Friday, June 18, 2010

WPAT: Concerns about operations in Puncak Jaya Region of West Papua

from the West Papua Advocacy Team (WPAT)

Reports from the Puncak Jaya region, inside the central highlands of West Papua, indicate that Indonesian security forces, principally the militarized police ("BRIMOB"), have launched actions against the small, armed Free Papua Movement (OPM). In May, security force spokespersons warned that if the local OPM leader, Goliat Tabuni, did not surrender by June 28, major operations would be launched to capture him and his small force. Notwithstanding that deadline, it appears that major operations are already underway. The Indonesian government announced in mid-June that additional BRIMOB personnel were being dispatched to the region.



According to reports from the field, the operations have already caused large numbers of civilians to flee to other villages or into the surrounding forests. Specifically, thousands of people are reportedly hiding in forests, notably some from the Tingginambut Distirct; other residents of Tingginambut District have fled to Kuyawagi Astir, Tiom, and Lani Districts. Civilians from the Districts of Yambi, Agandugume, and Ilaga Peak have fled to Majesty Towogi District.

These civilians, in particular those who have fled to the forests, face health and possibly life threatening conditions including lack of access to food, adequate shelter, and medical services. In the past such "sweeping operations," Indonesian security forces prevented provision of humanitarian assistance to these besieged populations.

Reports from the field also tell of security forces targeting of civilians through widespread arrests, also:
  • A church in Kayogwebur district Tingginambut has been taken over as headquarters for the BRIMOB. Local people unable to worship there.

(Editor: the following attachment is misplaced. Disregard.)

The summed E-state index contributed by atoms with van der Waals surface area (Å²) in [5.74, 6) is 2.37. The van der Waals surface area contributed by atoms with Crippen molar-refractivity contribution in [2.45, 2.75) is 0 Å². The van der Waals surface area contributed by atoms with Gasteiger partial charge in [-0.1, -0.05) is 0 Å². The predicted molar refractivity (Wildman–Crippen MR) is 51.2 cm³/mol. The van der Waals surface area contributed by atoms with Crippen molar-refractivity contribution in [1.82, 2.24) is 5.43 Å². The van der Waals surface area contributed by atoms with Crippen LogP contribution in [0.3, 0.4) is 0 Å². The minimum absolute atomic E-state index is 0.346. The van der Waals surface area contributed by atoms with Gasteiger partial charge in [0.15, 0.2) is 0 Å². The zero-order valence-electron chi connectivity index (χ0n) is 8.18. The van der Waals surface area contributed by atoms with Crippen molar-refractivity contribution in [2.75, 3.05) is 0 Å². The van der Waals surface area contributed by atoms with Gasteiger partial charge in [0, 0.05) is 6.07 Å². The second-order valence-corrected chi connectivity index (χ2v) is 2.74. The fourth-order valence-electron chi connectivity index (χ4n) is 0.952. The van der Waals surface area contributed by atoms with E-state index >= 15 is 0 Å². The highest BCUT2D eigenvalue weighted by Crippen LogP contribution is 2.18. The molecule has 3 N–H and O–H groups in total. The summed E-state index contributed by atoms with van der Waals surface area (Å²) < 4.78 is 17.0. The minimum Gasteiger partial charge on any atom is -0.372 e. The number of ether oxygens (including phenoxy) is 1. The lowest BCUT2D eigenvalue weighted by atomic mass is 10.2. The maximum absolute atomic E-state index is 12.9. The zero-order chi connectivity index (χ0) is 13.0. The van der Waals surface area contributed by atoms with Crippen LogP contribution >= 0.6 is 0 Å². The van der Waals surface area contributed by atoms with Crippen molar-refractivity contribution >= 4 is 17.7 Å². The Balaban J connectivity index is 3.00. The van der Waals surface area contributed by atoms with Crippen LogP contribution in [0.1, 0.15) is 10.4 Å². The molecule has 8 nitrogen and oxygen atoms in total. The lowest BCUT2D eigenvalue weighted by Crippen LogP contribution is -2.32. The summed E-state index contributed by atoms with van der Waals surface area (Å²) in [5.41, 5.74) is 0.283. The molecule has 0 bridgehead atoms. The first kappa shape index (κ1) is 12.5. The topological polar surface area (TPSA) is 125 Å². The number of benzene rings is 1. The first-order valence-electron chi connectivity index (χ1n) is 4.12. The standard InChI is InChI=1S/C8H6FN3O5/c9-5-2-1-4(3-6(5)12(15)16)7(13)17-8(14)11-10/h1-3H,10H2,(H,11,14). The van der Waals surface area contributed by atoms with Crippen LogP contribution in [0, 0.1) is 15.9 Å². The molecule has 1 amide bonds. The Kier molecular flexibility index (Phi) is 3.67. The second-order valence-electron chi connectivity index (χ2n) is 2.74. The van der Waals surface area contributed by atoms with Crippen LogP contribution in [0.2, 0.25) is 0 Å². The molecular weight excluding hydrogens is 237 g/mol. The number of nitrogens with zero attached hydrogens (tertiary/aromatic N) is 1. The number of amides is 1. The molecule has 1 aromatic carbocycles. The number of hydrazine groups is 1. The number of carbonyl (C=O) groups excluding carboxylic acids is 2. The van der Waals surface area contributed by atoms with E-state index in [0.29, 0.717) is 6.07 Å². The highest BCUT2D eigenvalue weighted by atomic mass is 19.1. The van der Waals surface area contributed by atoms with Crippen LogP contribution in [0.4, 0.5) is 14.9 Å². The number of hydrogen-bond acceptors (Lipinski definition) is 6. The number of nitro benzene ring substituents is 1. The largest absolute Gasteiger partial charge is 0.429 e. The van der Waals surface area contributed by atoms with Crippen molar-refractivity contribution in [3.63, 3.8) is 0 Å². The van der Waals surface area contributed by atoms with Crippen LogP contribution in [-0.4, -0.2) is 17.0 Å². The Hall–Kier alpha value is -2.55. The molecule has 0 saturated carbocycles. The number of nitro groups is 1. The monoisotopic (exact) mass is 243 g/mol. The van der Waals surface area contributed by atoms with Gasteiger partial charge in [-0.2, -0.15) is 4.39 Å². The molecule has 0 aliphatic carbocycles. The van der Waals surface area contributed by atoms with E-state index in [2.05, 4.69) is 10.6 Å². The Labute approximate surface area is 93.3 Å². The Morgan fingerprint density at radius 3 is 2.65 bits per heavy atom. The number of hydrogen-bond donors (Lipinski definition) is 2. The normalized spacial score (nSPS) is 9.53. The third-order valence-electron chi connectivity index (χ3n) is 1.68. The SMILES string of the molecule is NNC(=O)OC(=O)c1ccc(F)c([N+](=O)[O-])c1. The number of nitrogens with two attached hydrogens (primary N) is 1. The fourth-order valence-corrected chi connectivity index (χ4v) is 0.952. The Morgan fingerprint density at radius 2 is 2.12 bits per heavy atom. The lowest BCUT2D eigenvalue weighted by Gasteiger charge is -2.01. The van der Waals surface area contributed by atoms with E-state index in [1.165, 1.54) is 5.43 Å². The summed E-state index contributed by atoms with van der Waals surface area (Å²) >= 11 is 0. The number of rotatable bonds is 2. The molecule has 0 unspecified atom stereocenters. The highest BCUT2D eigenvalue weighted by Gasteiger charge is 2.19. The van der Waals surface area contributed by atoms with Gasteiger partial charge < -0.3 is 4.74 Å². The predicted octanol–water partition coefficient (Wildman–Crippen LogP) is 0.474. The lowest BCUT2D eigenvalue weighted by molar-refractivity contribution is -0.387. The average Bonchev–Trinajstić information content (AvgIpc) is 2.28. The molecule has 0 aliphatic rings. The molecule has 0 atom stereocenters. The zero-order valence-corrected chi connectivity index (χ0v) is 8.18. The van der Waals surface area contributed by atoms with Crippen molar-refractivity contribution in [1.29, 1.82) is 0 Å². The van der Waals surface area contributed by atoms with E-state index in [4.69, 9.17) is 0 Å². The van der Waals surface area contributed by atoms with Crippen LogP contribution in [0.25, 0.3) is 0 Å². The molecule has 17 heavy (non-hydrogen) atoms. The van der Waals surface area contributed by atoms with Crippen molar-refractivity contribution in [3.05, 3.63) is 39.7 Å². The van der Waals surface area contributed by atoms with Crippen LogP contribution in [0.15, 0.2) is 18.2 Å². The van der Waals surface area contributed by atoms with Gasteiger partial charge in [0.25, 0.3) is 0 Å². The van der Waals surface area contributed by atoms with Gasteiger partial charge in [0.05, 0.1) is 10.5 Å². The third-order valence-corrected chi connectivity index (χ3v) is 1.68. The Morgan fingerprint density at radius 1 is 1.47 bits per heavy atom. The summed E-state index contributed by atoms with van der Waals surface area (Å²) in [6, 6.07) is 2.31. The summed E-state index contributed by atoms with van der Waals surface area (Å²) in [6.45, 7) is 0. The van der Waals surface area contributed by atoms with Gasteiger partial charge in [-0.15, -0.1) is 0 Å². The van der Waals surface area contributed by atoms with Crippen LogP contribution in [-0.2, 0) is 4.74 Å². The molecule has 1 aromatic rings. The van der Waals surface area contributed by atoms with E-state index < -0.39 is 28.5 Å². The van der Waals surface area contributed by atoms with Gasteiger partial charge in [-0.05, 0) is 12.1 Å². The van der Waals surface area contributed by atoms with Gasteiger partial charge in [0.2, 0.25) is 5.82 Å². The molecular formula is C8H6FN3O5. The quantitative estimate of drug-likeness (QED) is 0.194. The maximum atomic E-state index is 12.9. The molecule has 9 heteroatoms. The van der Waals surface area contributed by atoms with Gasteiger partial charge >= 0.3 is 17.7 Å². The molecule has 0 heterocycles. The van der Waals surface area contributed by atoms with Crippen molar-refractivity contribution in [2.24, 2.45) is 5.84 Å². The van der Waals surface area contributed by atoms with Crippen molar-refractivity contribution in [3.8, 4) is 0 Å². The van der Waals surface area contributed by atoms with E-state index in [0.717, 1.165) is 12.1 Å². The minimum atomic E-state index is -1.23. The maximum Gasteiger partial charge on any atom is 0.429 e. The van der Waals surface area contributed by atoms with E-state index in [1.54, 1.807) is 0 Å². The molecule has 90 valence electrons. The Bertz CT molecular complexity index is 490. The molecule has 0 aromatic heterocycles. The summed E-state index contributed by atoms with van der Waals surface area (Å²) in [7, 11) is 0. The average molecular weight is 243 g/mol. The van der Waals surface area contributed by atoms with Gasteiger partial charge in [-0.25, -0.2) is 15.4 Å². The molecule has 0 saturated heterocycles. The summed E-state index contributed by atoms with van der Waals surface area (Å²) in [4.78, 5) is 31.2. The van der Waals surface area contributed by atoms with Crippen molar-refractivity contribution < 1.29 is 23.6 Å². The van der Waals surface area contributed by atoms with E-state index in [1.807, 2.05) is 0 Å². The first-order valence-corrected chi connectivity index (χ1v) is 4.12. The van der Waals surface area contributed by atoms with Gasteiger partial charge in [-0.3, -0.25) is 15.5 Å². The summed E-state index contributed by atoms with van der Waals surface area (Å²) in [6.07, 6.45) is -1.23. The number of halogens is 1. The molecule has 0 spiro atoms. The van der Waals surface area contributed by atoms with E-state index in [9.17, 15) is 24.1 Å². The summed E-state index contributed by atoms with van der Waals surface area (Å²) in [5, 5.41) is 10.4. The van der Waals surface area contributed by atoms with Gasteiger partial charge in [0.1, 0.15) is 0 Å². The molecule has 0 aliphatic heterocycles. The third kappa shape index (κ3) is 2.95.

• Local people are forced to do labor tasks for Indonesian military.
  • In the district of Kampong Tinggineri Tingginambut, a pregnant woman was raped by BRIMOB personnel in the first half of June.
  • 12 houses and 2 churches have been burned by security forces in Gwenggu Pilia.
  • In Pos Nalime Tingginambut District residents have been forced to clear their gardens and prepare landing positions for military helicopters.
  • On June 11, BRIMOB conducted a residential sweep search of all houses on the road between Ilu and Mulia, detaining anyone without identification, putting them on Army trucks. (Most local people do not have ID and now afraid to leave their homes. As a result, gardens are untended and local commerce is crippled.)
Recalling previous such sweep operations - West Papua Advocacy Team (WPAT) is concerned that those civilians who have fled their homes are in urgent need of humanitarian assistance.

The WPAT urges those concerned about these operations to contact their members of Congress and the administration to urge that the U.S. government press the Indonesian government about the urgency of meeting the humanitarian needs of the people in this region and to express concern about military and police acts against civilians.

There have been growing Papuan calls, including by the Papuan Provincial Legislative Assembly (DPRD), to pursue negotiations rather than a "security approach" as a means of resolving tensions in the region. Indonesian officials have publicly discussed a release of Papuan political prisoners.

Those concerned about the growing violence in West Papua should also urge the Congress and the administration to press the Indonesian government to reduce tensions in West Papua through humanitarian steps including:


  • release Papuan prisoners of Conscience (Amnesty International has identified over 30 such prisoners);
  • open a senior level, internationally monitored dialogue between the Central Government and Papuans as called for by leading Papuans officials and civic leaders.
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